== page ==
Both Sides of the Fence

A Tosa resident since 1991, Christine walks the dog, cooks but avoids housework, writes and reads, and enjoys the company of friends and strangers. Her job takes her around the state, learning about people's health. A Quaker (no, they don't wear blue hats or sell oatmeal or motor oil), she has been known to stand on both sides of the political and philosophic fence at the same time, which is very uncomfortable when you think about it. She writes about pretty much whatever stops in to visit her busy mind at the moment. One reader described her as "incredibly opinionated but not judgmental." That sounds like a good thing to strive for!

"Call me Eli--erm, George Fox"

bad behavior, Eliot Spitzer

I’m sure many of you are watching the train wreck of the sanctimonious Governor Eliot Spitzer with the same degree of fascination and disgust I am. It's like watching Jerry Springer's show, only we get to say we're following the news.

It turns out that Client #9 for the inflated-price rent-a-mistresses at the Emperor’s Club also went by the name “George Fox.” Which offends Quakers everywhere. For us, it’s sort of like appropriating “Martin Luther” or “St. Francis of Assisi” as your sin alias.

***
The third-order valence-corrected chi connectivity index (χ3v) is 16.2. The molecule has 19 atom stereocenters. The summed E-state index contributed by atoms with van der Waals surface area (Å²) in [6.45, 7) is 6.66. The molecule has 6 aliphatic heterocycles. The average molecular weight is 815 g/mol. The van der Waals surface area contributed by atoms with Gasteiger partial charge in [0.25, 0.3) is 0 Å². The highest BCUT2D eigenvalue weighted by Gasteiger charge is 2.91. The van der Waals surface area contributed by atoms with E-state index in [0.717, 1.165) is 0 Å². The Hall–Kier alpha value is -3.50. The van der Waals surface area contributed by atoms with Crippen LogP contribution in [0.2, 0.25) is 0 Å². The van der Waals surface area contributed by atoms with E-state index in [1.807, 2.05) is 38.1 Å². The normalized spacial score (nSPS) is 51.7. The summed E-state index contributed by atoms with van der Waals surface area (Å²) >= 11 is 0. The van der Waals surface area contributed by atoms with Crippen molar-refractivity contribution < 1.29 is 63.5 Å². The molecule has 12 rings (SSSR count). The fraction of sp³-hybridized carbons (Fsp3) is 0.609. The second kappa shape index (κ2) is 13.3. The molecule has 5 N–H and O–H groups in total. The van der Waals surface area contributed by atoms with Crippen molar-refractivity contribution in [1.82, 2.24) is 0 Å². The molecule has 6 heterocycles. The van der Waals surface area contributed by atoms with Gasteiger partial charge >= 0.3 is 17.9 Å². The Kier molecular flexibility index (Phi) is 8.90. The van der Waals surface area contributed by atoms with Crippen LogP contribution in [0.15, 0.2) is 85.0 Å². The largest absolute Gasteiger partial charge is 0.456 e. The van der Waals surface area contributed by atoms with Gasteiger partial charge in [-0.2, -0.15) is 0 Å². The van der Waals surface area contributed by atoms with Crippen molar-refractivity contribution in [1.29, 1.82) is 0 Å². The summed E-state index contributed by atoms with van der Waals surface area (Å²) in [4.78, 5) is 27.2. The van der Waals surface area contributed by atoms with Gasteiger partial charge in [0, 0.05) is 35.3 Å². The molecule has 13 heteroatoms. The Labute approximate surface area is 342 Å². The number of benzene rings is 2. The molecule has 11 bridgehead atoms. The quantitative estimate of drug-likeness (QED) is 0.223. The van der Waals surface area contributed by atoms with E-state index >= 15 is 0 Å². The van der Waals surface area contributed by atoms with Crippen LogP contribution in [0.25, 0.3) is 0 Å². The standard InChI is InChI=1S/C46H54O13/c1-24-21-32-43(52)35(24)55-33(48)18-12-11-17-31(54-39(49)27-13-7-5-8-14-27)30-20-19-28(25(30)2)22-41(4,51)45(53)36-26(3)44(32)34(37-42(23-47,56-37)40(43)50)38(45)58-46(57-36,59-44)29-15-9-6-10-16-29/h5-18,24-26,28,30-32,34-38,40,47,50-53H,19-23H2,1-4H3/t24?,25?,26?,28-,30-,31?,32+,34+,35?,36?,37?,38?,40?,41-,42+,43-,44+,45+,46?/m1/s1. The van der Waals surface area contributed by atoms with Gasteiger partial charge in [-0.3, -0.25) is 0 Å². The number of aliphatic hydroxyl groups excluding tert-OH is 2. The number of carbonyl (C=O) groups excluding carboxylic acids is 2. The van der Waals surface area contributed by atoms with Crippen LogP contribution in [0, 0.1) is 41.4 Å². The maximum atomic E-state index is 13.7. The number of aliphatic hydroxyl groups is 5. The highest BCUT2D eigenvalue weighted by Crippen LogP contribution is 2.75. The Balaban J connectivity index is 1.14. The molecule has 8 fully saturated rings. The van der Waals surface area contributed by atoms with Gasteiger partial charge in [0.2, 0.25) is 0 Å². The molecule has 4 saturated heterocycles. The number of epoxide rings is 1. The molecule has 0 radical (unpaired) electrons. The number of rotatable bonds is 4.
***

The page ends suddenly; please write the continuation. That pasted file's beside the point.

George Fox founded the Quakers and spent a lot of time in prison for insisting on the right to practice faith in his own way. Spitzer was more interested, it seems, in practicing on “Faith,” whoever she might be, in his own way, which sounds to have been possibly unpleasant, not to mention unsafe.

The Quaker George Fox was given to saying things like this:

Be patterns, be examples in all countries, places, islands, nations wherever you come; that your carriage and life may preach among all sorts of people, and to them; then you will come to walk cheerfully over the world, answering that of God in everyone; whereby in them you may be a blessing, and make the witness of God in them to bless you.

That is so not Eliot Spitzer.

Apparently Spitzer wasn’t thinking of Friends, the real name of the Quakers (The Religious Society of Friends). He used the name of a personal friend and campaign contributor. That’s almost more tacky than using the name of some upright guy who died 300 years ago.

I’m thinking the Friend-of-Eliot was probably the hedge fund consultant George Fox who said:

People have no clue there are 100-percent or 97-percent down mortgages they can qualify for. What the buying public needs to do is sit down, put a financial plan together and see what products are available out there.

Creepy though this other Fox may be, friends don’t use friend’s names to visit houses of ill repute. I'm pretty sure of that rule, even though I don't think I know anyone who does that kind of thing--and if they do, not at $4,000 a pop.

Power corrupts. It makes people think the rules don't apply to them.

I don’t know about you, but I’m sort of glad to be an ordinary, oatmeal-eating, God-and-mom fearing Midwesterner living a small life in the pleasant, pretty darn decent town of Wauwatosa, and trying to do it in a  kind and F/friendly fashion. Most of the time.

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